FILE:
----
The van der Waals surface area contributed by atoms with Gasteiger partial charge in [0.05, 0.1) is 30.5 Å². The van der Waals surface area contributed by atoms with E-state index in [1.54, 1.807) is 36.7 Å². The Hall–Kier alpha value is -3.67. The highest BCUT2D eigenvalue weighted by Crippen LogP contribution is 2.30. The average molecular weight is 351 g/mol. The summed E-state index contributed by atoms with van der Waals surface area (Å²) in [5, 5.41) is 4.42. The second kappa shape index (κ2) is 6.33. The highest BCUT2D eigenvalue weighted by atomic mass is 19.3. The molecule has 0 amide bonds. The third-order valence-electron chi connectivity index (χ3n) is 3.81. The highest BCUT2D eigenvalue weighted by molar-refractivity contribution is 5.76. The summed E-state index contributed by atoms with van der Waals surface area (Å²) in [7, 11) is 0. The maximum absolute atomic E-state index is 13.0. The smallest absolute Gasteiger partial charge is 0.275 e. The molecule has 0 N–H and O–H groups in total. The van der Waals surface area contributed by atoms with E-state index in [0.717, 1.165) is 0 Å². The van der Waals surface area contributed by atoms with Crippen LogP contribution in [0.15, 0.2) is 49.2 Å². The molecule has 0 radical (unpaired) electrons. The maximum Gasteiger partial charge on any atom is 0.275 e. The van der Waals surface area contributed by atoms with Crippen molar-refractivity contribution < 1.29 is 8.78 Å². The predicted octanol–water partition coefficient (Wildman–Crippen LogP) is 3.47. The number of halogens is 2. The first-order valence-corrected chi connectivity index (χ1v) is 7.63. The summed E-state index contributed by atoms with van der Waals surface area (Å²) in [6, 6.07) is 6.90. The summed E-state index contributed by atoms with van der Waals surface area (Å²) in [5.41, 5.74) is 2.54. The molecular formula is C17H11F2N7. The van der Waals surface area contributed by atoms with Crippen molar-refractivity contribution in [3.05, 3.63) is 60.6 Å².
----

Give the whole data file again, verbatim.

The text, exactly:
The van der Waals surface area contributed by atoms with Gasteiger partial charge in [0.05, 0.1) is 30.5 Å². The van der Waals surface area contributed by atoms with E-state index in [1.54, 1.807) is 36.7 Å². The Hall–Kier alpha value is -3.67. The highest BCUT2D eigenvalue weighted by Crippen LogP contribution is 2.30. The average molecular weight is 351 g/mol. The summed E-state index contributed by atoms with van der Waals surface area (Å²) in [5, 5.41) is 4.42. The second kappa shape index (κ2) is 6.33. The highest BCUT2D eigenvalue weighted by atomic mass is 19.3. The molecule has 0 amide bonds. The third-order valence-electron chi connectivity index (χ3n) is 3.81. The highest BCUT2D eigenvalue weighted by molar-refractivity contribution is 5.76. The summed E-state index contributed by atoms with van der Waals surface area (Å²) in [7, 11) is 0. The maximum absolute atomic E-state index is 13.0. The smallest absolute Gasteiger partial charge is 0.275 e. The molecule has 0 N–H and O–H groups in total. The van der Waals surface area contributed by atoms with E-state index in [0.717, 1.165) is 0 Å². The van der Waals surface area contributed by atoms with Crippen LogP contribution in [0.15, 0.2) is 49.2 Å². The molecule has 0 radical (unpaired) electrons. The maximum Gasteiger partial charge on any atom is 0.275 e. The van der Waals surface area contributed by atoms with Crippen molar-refractivity contribution < 1.29 is 8.78 Å². The predicted octanol–water partition coefficient (Wildman–Crippen LogP) is 3.47. The number of halogens is 2. The first-order valence-corrected chi connectivity index (χ1v) is 7.63. The summed E-state index contributed by atoms with van der Waals surface area (Å²) in [6, 6.07) is 6.90. The summed E-state index contributed by atoms with van der Waals surface area (Å²) in [5.41, 5.74) is 2.54. The molecular formula is C17H11F2N7. The van der Waals surface area contributed by atoms with Crippen molar-refractivity contribution in [3.05, 3.63) is 60.6 Å².